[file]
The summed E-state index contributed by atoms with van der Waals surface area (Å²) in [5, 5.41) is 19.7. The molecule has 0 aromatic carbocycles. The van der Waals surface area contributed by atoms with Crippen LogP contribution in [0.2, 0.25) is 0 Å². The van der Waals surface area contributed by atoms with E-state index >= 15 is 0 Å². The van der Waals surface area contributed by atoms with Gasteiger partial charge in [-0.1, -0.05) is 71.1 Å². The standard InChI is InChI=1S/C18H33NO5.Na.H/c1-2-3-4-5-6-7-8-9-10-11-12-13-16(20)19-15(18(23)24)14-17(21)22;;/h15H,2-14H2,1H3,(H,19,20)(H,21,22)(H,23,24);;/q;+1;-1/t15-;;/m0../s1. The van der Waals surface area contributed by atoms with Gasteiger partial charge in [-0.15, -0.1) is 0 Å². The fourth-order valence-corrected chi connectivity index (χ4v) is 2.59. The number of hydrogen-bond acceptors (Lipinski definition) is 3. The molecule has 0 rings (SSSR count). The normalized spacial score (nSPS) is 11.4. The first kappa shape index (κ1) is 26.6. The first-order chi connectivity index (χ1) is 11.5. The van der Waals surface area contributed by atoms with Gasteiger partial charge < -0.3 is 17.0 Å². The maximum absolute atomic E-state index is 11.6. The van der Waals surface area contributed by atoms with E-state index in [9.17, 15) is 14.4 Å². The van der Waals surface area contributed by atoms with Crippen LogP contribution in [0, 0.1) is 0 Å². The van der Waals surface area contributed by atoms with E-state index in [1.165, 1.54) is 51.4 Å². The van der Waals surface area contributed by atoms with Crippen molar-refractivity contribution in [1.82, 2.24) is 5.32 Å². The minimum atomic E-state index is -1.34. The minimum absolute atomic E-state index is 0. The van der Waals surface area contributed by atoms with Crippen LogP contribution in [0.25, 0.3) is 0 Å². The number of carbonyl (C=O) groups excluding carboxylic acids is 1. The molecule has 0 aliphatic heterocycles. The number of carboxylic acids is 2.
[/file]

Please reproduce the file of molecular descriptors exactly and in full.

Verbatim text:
The summed E-state index contributed by atoms with van der Waals surface area (Å²) in [5, 5.41) is 19.7. The molecule has 0 aromatic carbocycles. The van der Waals surface area contributed by atoms with Crippen LogP contribution in [0.2, 0.25) is 0 Å². The van der Waals surface area contributed by atoms with E-state index >= 15 is 0 Å². The van der Waals surface area contributed by atoms with Gasteiger partial charge in [-0.1, -0.05) is 71.1 Å². The standard InChI is InChI=1S/C18H33NO5.Na.H/c1-2-3-4-5-6-7-8-9-10-11-12-13-16(20)19-15(18(23)24)14-17(21)22;;/h15H,2-14H2,1H3,(H,19,20)(H,21,22)(H,23,24);;/q;+1;-1/t15-;;/m0../s1. The van der Waals surface area contributed by atoms with Gasteiger partial charge in [-0.15, -0.1) is 0 Å². The fourth-order valence-corrected chi connectivity index (χ4v) is 2.59. The number of hydrogen-bond acceptors (Lipinski definition) is 3. The molecule has 0 rings (SSSR count). The normalized spacial score (nSPS) is 11.4. The first kappa shape index (κ1) is 26.6. The first-order chi connectivity index (χ1) is 11.5. The van der Waals surface area contributed by atoms with Gasteiger partial charge < -0.3 is 17.0 Å². The maximum absolute atomic E-state index is 11.6. The van der Waals surface area contributed by atoms with E-state index in [9.17, 15) is 14.4 Å². The van der Waals surface area contributed by atoms with Crippen LogP contribution in [0, 0.1) is 0 Å². The van der Waals surface area contributed by atoms with E-state index in [1.165, 1.54) is 51.4 Å². The van der Waals surface area contributed by atoms with Crippen molar-refractivity contribution in [1.82, 2.24) is 5.32 Å². The minimum atomic E-state index is -1.34. The minimum absolute atomic E-state index is 0. The van der Waals surface area contributed by atoms with Crippen LogP contribution in [0.25, 0.3) is 0 Å². The number of carbonyl (C=O) groups excluding carboxylic acids is 1. The molecule has 0 aliphatic heterocycles. The number of carboxylic acids is 2.